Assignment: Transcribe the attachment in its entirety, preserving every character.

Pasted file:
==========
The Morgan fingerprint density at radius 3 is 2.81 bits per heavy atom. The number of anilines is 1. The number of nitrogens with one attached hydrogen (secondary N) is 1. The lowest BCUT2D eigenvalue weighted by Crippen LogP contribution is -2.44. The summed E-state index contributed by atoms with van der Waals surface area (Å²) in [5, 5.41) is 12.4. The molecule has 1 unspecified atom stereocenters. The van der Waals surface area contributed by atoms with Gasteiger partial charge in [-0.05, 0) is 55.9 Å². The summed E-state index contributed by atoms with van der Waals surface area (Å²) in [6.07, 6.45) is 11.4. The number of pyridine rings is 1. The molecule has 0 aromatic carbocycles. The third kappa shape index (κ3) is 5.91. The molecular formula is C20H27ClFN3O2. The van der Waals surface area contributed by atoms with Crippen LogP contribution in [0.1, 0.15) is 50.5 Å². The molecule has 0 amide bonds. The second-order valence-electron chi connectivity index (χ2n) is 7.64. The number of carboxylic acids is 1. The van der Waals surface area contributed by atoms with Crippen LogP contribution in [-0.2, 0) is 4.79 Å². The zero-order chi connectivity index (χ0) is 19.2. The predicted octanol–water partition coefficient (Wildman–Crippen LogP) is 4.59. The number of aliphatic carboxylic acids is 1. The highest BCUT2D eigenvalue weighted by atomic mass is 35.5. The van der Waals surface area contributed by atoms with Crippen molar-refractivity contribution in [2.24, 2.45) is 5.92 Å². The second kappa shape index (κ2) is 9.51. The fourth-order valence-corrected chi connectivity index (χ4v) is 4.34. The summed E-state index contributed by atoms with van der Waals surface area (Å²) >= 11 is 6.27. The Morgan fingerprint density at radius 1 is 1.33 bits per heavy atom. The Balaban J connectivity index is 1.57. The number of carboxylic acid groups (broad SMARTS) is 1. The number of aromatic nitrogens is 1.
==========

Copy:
The Morgan fingerprint density at radius 3 is 2.81 bits per heavy atom. The number of anilines is 1. The number of nitrogens with one attached hydrogen (secondary N) is 1. The lowest BCUT2D eigenvalue weighted by Crippen LogP contribution is -2.44. The summed E-state index contributed by atoms with van der Waals surface area (Å²) in [5, 5.41) is 12.4. The molecule has 1 unspecified atom stereocenters. The van der Waals surface area contributed by atoms with Gasteiger partial charge in [-0.05, 0) is 55.9 Å². The summed E-state index contributed by atoms with van der Waals surface area (Å²) in [6.07, 6.45) is 11.4. The number of pyridine rings is 1. The molecule has 0 aromatic carbocycles. The third kappa shape index (κ3) is 5.91. The molecular formula is C20H27ClFN3O2. The van der Waals surface area contributed by atoms with Crippen LogP contribution in [0.1, 0.15) is 50.5 Å². The molecule has 0 amide bonds. The second-order valence-electron chi connectivity index (χ2n) is 7.64. The number of carboxylic acids is 1. The van der Waals surface area contributed by atoms with Crippen LogP contribution in [-0.2, 0) is 4.79 Å². The zero-order chi connectivity index (χ0) is 19.2. The predicted octanol–water partition coefficient (Wildman–Crippen LogP) is 4.59. The number of aliphatic carboxylic acids is 1. The highest BCUT2D eigenvalue weighted by atomic mass is 35.5. The van der Waals surface area contributed by atoms with Crippen molar-refractivity contribution in [2.24, 2.45) is 5.92 Å². The second kappa shape index (κ2) is 9.51. The fourth-order valence-corrected chi connectivity index (χ4v) is 4.34. The summed E-state index contributed by atoms with van der Waals surface area (Å²) >= 11 is 6.27. The Morgan fingerprint density at radius 1 is 1.33 bits per heavy atom. The Balaban J connectivity index is 1.57. The number of carboxylic acid groups (broad SMARTS) is 1. The number of aromatic nitrogens is 1.